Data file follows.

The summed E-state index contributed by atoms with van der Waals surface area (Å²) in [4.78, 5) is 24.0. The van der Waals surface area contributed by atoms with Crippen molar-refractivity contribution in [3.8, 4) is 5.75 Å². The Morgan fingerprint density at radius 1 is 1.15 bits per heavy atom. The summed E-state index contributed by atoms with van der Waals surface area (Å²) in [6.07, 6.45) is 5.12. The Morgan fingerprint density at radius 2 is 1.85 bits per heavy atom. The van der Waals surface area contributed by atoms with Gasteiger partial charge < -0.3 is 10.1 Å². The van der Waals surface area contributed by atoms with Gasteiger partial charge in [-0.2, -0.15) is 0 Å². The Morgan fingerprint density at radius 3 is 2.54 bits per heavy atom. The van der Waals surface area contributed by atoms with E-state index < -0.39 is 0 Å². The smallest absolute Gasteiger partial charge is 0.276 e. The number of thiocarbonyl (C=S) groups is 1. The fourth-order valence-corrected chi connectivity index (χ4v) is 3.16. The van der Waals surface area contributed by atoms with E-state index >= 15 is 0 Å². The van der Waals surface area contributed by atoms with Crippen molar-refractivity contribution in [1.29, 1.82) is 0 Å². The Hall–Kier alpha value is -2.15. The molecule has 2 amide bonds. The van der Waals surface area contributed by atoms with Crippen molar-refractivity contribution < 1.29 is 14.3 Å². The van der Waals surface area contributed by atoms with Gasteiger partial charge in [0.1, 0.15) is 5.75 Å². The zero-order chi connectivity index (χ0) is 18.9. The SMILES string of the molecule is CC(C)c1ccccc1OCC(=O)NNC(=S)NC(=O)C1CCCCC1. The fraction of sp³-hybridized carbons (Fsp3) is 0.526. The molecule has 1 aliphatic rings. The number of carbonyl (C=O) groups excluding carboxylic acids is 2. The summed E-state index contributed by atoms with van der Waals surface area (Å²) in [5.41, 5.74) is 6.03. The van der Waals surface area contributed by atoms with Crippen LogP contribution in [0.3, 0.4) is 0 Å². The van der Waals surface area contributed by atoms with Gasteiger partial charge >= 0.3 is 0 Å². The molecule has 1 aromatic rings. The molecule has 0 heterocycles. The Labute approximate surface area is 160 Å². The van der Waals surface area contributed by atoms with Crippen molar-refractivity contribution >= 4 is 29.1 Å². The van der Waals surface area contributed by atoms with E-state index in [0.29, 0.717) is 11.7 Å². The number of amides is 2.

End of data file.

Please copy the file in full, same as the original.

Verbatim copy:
The summed E-state index contributed by atoms with van der Waals surface area (Å²) in [4.78, 5) is 24.0. The van der Waals surface area contributed by atoms with Crippen molar-refractivity contribution in [3.8, 4) is 5.75 Å². The Morgan fingerprint density at radius 1 is 1.15 bits per heavy atom. The summed E-state index contributed by atoms with van der Waals surface area (Å²) in [6.07, 6.45) is 5.12. The Morgan fingerprint density at radius 2 is 1.85 bits per heavy atom. The van der Waals surface area contributed by atoms with Gasteiger partial charge < -0.3 is 10.1 Å². The van der Waals surface area contributed by atoms with Gasteiger partial charge in [-0.2, -0.15) is 0 Å². The Morgan fingerprint density at radius 3 is 2.54 bits per heavy atom. The van der Waals surface area contributed by atoms with E-state index < -0.39 is 0 Å². The smallest absolute Gasteiger partial charge is 0.276 e. The number of thiocarbonyl (C=S) groups is 1. The fourth-order valence-corrected chi connectivity index (χ4v) is 3.16. The van der Waals surface area contributed by atoms with E-state index >= 15 is 0 Å². The van der Waals surface area contributed by atoms with Crippen molar-refractivity contribution in [1.29, 1.82) is 0 Å². The Hall–Kier alpha value is -2.15. The molecule has 2 amide bonds. The van der Waals surface area contributed by atoms with Crippen molar-refractivity contribution < 1.29 is 14.3 Å². The van der Waals surface area contributed by atoms with Gasteiger partial charge in [0.1, 0.15) is 5.75 Å². The zero-order chi connectivity index (χ0) is 18.9. The SMILES string of the molecule is CC(C)c1ccccc1OCC(=O)NNC(=S)NC(=O)C1CCCCC1. The fraction of sp³-hybridized carbons (Fsp3) is 0.526. The molecule has 1 aliphatic rings. The number of carbonyl (C=O) groups excluding carboxylic acids is 2. The summed E-state index contributed by atoms with van der Waals surface area (Å²) in [5.41, 5.74) is 6.03. The van der Waals surface area contributed by atoms with Crippen LogP contribution in [0.3, 0.4) is 0 Å². The van der Waals surface area contributed by atoms with Gasteiger partial charge >= 0.3 is 0 Å². The molecule has 1 aromatic rings. The molecule has 0 heterocycles. The Labute approximate surface area is 160 Å². The van der Waals surface area contributed by atoms with Crippen molar-refractivity contribution >= 4 is 29.1 Å². The van der Waals surface area contributed by atoms with E-state index in [0.29, 0.717) is 11.7 Å². The number of amides is 2.